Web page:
The Irwin Belk Athletic Complex (2002) is comprised of Grace P. Johnson Stadium (2007), Taylor Track (2002), Lumbee Guaranty Bank Field (2002) and the Caton Fieldhouse (2007).
The complex is named after Irwin Belk, former president and CEO of Belk Stores. The stadium is named after Grace P. Johnson. Taylor Track is named after Dick and Lenore Taylor, local businessman, while Caton Fieldhouse is named after Bob Caton, also a local businessman.
Aerial View of Belk Athletic Complex, Grace P. Johnson Stadium, Caton Fieldhouse, Taylor Track and Lumbee Guaranty Bank Field
Irwin Belk was born April 4, 1922, in Charlotte, N.C., the son of William Henry and Mary Leonora Irwin Belk. He has worked in his family’s business, Belk, Inc., his entire life. Today, Belk, Inc., is the nation’s largest privately-owned department store company with more than 275 stores in 16 states in the southeast, southwest, and mid-Atlantic regions of the United States. Mr. Belk retired from Belk, Inc. in 1996 and is now President of the Belk Group, Inc.
Mr. Belk served his country during World War II in the 491st Bomber Group of the 8th Air Force. He was elected to the North Carolina House of Representatives in 1959 and the North Carolina State Senate in 1963. He was appointed by President Clinton as the United States public delegate to the 54th United Nations General Assembly in 1999.
As senator, he introduced the legislation that made UNC Charlotte the fourth university in the UNC system. He served on the UNC Board of Governors for twenty-eight years, during that time The University of North Carolina at Pembroke joined the UNC system.
Mr. Belk has a distinguished career of service to local, state, national and international organizations. He was President of the American Cancer Society Foundation for forty years and received that organization’s highest award, the Merit Award in 2002.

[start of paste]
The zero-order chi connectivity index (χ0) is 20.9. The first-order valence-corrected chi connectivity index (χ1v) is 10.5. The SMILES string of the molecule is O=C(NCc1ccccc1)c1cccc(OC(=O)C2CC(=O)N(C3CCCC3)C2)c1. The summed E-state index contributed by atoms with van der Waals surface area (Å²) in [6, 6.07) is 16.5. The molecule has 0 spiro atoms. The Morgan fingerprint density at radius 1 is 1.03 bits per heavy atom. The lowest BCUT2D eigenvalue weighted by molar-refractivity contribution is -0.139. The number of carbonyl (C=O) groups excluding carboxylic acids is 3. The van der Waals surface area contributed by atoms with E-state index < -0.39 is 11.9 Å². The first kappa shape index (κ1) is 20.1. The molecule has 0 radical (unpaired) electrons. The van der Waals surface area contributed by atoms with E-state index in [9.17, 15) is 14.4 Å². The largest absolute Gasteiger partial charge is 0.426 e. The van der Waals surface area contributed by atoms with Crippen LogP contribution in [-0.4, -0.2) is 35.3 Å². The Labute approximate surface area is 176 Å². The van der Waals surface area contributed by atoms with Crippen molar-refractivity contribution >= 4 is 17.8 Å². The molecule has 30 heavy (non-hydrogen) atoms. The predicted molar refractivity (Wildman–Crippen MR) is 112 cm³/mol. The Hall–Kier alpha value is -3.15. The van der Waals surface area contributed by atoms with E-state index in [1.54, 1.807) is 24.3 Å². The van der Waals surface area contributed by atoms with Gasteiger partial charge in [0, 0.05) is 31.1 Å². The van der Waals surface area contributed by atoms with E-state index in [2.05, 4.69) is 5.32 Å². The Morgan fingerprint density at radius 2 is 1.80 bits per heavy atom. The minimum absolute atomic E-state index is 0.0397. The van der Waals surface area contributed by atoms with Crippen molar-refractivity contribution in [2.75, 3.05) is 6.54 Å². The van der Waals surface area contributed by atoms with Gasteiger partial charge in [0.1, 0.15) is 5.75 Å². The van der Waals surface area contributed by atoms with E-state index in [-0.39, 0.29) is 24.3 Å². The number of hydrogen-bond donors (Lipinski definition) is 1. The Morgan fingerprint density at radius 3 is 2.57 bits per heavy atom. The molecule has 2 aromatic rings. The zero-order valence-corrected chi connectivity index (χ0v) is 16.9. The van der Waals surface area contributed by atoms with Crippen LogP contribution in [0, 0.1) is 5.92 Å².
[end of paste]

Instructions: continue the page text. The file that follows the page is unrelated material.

Mr. Belk graduated from the University of North Carolina at Chapel Hill in 1946. He has a lifelong interest in track and field, stemming from running for UNC-Chapel Hill during his undergraduate days.
Mr. Belk has been a member of the U.S. Olympic Committee for forty-five years and received the organization’s highest volunteer award, the Olympic Order, at the 2002 Winter Games in Salt Lake City, Utah. He has attended every Olympic Games since 1960. The U.S. Olympic Training Center in Colorado Springs has on its grounds the Carol Grotnes Belk Sculpture Garden, named to honor his wife of fifty-eight years, and the Irwin Belk Olympic Path.
Mr. Belk has become perhaps the biggest individual philanthropist in the sport, building more than thirty-five tracks throughout the country and serving as a Board member for the USA Track and Field Foundation.
The Belk name permeates educational institutions throughout the country, and has a major presence at UNC Pembroke. UNCP’s Mary Irwin Belk Residence Hall, which was dedicated in 1970 and is named for Mr. Belk’s mother, marked the family’s first gift to the Pembroke campus. A contribution from Mr. Belk endowed the first distinguished professor position in the UNCP School of Business. In 2002, the Irwin Belk Athletic Complex at UNC Pembroke was named in his honor. UNCP, along with most institutions of higher learning in North Carolina and beyond, is grateful for the support, philanthropy, and vision of Irwin Belk.